Earlier this year, people started to share a viral Facebook image about how turning on the air-con immediately after starting your engine will pose a threat to our health. This actually started to circulate in 2009 via email, but only found its way to Facebook this year.
It’s so viral that people would rather be safe than sorry, and shared it like crazy. Some of us would apparently do what was suggested—wait for a while after starting the engine before turning on the air-con.
The theory behind this is that the dashboard, sofa and air freshener emit benzene, a cancer-causing toxin. When the car is parked in a hotter location, the level of benzene is increased tenfold, therefore making the entire car an agent for cancer. Switching the air-con on immediately means when you open the door, you close it immediately and therefore creating a confined space for you to inhale an unhealthy dose of benzene.
How true is that? Well, it’s yet another urban legend.
The theory about benzene is correct: the dashboard, seats or air-fresheners do, under certain hot environment, emit benzene. They’re of course not the only thing s in the world to emit benzene: glues, paint or furniture also emit benzene.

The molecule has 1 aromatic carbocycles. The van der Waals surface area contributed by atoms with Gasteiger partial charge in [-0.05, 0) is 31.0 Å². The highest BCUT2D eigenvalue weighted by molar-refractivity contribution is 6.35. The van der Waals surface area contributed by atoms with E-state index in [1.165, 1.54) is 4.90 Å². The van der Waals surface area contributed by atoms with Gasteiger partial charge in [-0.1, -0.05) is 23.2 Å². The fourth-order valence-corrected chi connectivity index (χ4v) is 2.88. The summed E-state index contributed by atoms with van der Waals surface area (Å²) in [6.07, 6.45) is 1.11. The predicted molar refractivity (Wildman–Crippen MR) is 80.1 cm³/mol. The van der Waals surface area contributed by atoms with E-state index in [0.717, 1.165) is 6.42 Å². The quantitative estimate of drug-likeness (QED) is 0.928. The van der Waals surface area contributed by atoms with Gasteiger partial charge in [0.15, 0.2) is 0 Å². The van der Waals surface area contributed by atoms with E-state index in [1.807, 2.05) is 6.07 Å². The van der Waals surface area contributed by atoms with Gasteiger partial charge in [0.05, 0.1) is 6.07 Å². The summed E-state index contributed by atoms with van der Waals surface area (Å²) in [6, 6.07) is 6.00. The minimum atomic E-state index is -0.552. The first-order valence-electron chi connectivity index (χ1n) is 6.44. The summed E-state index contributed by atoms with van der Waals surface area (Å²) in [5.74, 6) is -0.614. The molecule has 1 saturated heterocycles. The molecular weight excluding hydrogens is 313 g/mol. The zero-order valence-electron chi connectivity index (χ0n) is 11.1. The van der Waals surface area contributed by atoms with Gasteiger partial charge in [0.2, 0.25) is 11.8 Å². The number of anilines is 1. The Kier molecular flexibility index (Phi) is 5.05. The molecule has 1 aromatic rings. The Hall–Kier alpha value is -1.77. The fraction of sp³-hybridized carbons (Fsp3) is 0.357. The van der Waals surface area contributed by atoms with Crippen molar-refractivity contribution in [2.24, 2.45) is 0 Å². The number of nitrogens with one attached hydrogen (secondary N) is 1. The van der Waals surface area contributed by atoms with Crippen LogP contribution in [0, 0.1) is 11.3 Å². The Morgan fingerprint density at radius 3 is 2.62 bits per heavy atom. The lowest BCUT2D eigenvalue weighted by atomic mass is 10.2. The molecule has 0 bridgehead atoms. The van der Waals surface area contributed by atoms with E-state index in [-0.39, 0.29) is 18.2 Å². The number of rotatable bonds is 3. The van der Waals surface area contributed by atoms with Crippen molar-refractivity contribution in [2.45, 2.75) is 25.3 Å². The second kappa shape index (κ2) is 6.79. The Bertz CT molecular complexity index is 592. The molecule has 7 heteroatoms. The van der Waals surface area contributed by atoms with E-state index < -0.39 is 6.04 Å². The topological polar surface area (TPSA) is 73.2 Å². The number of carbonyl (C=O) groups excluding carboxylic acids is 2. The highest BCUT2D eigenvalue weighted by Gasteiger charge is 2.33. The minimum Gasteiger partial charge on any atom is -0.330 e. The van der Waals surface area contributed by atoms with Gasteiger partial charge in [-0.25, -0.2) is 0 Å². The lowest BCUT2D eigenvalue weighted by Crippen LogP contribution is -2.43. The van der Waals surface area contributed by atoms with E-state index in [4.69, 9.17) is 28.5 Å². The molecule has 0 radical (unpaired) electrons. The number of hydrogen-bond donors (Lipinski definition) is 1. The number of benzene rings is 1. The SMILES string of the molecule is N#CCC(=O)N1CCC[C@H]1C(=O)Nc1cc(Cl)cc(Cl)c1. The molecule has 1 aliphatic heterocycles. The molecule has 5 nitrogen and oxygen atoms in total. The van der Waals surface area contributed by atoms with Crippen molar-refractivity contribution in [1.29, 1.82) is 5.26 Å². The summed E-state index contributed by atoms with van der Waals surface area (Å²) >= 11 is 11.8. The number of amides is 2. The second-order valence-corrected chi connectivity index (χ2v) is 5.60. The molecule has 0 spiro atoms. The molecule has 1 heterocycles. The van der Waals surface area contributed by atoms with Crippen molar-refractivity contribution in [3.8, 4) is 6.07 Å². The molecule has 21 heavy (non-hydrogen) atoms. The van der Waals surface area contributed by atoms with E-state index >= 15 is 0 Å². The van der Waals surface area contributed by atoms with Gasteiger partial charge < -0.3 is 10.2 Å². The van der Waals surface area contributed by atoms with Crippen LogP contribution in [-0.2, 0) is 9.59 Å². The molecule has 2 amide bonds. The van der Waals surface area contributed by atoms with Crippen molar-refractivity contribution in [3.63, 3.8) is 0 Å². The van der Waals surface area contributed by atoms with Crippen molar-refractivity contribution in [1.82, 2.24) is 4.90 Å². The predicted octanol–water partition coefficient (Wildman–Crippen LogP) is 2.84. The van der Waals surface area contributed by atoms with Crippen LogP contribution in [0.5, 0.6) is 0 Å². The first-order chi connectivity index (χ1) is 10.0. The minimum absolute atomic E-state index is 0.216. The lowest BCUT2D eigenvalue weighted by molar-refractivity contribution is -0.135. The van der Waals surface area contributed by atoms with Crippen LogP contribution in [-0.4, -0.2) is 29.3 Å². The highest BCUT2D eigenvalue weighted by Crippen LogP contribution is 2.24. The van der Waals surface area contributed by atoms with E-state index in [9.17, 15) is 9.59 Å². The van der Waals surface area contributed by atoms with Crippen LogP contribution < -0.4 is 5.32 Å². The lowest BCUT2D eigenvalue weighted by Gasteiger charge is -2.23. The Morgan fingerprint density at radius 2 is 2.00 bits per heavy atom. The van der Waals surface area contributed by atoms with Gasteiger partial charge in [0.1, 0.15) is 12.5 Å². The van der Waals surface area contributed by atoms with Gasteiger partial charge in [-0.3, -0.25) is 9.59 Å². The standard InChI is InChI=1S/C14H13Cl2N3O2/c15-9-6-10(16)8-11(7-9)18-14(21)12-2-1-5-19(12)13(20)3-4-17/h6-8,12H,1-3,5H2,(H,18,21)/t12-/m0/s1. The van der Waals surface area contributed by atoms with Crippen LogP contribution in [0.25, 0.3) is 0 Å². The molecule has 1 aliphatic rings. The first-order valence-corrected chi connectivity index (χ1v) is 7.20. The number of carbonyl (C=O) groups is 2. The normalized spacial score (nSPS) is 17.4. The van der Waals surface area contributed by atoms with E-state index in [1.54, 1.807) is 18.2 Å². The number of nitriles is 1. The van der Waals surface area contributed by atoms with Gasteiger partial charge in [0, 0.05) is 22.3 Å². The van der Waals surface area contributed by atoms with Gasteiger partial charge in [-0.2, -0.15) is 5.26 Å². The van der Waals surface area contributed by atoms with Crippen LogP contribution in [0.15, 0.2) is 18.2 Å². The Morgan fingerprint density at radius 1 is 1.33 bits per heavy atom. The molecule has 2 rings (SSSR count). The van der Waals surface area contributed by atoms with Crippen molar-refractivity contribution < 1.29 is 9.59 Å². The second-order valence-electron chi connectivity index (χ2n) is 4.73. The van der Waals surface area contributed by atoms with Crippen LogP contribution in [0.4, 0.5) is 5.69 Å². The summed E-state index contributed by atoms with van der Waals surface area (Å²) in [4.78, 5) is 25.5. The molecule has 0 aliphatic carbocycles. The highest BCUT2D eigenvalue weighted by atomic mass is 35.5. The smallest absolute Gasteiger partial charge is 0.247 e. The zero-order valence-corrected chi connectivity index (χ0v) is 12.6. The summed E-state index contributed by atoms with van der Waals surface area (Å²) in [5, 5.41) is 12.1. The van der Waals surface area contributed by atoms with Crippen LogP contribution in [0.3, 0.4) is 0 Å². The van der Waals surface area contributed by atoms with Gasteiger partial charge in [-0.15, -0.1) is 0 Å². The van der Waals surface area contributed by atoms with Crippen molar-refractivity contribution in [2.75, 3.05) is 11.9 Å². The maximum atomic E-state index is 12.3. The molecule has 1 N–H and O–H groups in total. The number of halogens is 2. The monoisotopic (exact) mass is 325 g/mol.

So, there’s a cause for concern then?
Not exactly. You see, the reality is that the amount of benzene emitted is extremely low in this instance. Even if we’re looking at the benzene emitted from exhaust fumes (the hottest and highest level of benez), that’s only 0.013 mg to 0.56 mg of bezene—much lower than the 400 mg to 4,000 mg mentioned in the urban legend. And we’re talking about the exhaust, for goodness’ sake.
Older cars might have higher level, but the level isn’t to the extent of 400 mg. Not even 4 mg for sure. If that is the case, all cars would have been recalled!
However, it is still recommended to open the window or door for a while if your car is piping hot when you enter it. The reason is simple: it’s so hot in there, you won’t be worrying about the benzene in there, but the hot air in there that can cause more damage.
When in doubt, always ventilate!